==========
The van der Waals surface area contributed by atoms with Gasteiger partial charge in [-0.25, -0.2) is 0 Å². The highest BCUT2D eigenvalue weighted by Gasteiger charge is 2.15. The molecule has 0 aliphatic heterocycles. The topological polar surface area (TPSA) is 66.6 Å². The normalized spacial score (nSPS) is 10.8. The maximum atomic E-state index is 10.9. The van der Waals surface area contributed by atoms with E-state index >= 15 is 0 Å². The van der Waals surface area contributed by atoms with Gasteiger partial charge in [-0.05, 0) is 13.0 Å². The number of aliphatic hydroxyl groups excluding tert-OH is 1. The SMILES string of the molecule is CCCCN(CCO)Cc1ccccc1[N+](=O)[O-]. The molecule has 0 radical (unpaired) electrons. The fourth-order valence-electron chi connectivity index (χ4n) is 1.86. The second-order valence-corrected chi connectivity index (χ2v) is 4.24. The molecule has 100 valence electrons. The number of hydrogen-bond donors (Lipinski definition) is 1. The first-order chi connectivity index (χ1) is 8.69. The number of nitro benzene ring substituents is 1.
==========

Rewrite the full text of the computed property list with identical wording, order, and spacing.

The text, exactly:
The van der Waals surface area contributed by atoms with Gasteiger partial charge in [-0.25, -0.2) is 0 Å². The highest BCUT2D eigenvalue weighted by Gasteiger charge is 2.15. The molecule has 0 aliphatic heterocycles. The topological polar surface area (TPSA) is 66.6 Å². The normalized spacial score (nSPS) is 10.8. The maximum atomic E-state index is 10.9. The van der Waals surface area contributed by atoms with E-state index >= 15 is 0 Å². The van der Waals surface area contributed by atoms with Gasteiger partial charge in [-0.05, 0) is 13.0 Å². The number of aliphatic hydroxyl groups excluding tert-OH is 1. The SMILES string of the molecule is CCCCN(CCO)Cc1ccccc1[N+](=O)[O-]. The molecule has 0 radical (unpaired) electrons. The fourth-order valence-electron chi connectivity index (χ4n) is 1.86. The second-order valence-corrected chi connectivity index (χ2v) is 4.24. The molecule has 100 valence electrons. The number of hydrogen-bond donors (Lipinski definition) is 1. The first-order chi connectivity index (χ1) is 8.69. The number of nitro benzene ring substituents is 1.